(NIV1984) 1 Kings 18:5-6 – “Ahab had said to Obadiah, ‘Go through the land to all the springs and valleys. Maybe we can find some grass to keep the horses and mules alive so we will not have to kill any of our animals.’ So they divided the land they were to cover, Ahab going in one direction and Obadiah in another.”
This passage really shows where Ahab’s heart was. He and Obadiah could have been searching for food and water for the people. As king, Ahab should have been thinking of and looking out for his people. He shouldn’t have wanted them to die, and he should have been working for them to live. Instead, his focus is on finding grass for the horses and mules, for the animals, because he didn’t want to have to kill them. The horses and mules – their lives – were more important in this moment than the lives of the people of his kingdom.
This is not to say he didn’t try to look for food for his people beforehand, but that, if that were true, at least he seems to have given up on them by now. (Or perhaps he found food for them – but then why would he have to look for separate food and water for the animals? Unless there wasn’t enough to go around?)
And it makes me wonder if either Ahab or Obadiah took anyone with them. Did they just go alone? That’s kind of what the upcoming scene between Obadiah and Elijah seemed like to me, but I’ll talk about that more later, when we get there. And if that were true, why alone? Why just those two? Obviously Ahab trusts Obadiah because he did put him in charge of his house, but is he really the only one person – besides, perhaps, Jezebel (and even that may be a stretch) – that Ahab trusts? And if so, why didn’t Ahab realize that might be because of Obadiah’s connection to God? Did Obadiah ever even tell him (considering Ahab or Jezebel probably would have killed him, I would suspect not)? These are just…interesting dynamics going on here.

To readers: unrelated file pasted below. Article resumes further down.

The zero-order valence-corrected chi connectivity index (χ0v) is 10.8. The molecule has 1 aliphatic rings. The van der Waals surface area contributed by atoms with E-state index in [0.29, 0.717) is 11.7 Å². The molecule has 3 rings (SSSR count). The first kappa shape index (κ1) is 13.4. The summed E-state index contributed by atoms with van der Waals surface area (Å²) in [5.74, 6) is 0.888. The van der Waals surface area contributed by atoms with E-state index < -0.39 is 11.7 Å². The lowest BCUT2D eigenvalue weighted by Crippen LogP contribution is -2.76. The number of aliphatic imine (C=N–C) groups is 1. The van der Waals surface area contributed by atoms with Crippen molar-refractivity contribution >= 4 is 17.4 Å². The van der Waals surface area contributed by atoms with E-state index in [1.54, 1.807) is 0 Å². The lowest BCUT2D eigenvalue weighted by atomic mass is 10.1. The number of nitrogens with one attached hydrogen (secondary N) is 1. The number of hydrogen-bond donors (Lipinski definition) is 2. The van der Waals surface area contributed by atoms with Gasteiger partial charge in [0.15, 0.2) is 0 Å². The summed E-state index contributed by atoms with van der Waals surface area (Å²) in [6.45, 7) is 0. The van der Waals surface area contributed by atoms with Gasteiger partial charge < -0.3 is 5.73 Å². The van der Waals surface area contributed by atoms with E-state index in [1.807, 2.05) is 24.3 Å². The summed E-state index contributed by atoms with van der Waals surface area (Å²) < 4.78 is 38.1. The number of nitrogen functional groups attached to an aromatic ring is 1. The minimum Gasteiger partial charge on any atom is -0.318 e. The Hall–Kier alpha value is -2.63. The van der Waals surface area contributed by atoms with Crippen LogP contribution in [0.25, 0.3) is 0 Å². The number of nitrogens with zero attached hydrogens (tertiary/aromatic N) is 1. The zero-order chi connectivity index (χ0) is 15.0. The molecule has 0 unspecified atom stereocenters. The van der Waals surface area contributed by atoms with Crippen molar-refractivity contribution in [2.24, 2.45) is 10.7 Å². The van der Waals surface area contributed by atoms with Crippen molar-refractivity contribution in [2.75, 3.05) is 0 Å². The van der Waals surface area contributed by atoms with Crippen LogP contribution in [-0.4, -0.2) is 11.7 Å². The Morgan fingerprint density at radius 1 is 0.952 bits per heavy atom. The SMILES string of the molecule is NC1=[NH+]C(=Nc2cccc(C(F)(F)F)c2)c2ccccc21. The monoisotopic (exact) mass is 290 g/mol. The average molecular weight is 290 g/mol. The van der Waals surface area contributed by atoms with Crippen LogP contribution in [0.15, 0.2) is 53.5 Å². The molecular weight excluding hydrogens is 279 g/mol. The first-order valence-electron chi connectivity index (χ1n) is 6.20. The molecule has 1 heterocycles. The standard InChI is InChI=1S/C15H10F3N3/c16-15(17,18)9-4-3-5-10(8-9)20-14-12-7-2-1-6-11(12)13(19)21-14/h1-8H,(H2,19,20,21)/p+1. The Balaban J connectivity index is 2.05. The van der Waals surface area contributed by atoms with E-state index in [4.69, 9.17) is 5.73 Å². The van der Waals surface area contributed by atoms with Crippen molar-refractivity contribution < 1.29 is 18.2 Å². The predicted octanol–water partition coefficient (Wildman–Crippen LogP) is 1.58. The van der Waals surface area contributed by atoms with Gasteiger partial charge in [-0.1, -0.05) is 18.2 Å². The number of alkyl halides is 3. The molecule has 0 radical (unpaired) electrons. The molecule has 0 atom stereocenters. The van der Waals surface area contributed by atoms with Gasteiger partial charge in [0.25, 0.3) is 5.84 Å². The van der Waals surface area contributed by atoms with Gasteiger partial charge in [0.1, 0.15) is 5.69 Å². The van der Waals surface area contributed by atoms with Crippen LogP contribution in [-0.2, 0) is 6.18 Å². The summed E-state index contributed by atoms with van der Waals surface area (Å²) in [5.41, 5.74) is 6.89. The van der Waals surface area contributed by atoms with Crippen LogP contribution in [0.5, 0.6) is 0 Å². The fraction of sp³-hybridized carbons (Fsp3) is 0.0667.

And, although this is mainly a study in Elijah and his life (and then Elisha – and then John the Baptist – carrying on the legacy, how they are connected to Elijah, I mean…John the Baptist is referred to as “the Elijah who was to come” (NIV, Matthew 11:14)) – I do want to look at Ahab’s life. He is considered one of – if not THE – most wicked men in the Bible. And although there are a lot of problems with him, the greatest problem I see is that Ahab listened to everyone else’s opinions. He tried to mold himself into what they wanted him to be. We will see him be whiny and complacent and not really sure of himself. He lets himself get walked over. He tries to be a good king, but he listens to everyone’s opinion on what a good king is and then tries to fit that instead of just listening to what God wants. And over and over again there are miracles and prophecies and he just….
Ahab’s just a pretty interesting guy, is all. I’m still not quite sure what I think of him.
Feel free to come back tomorrow when we’ll see the first part of Obadiah’s encounter with Elijah!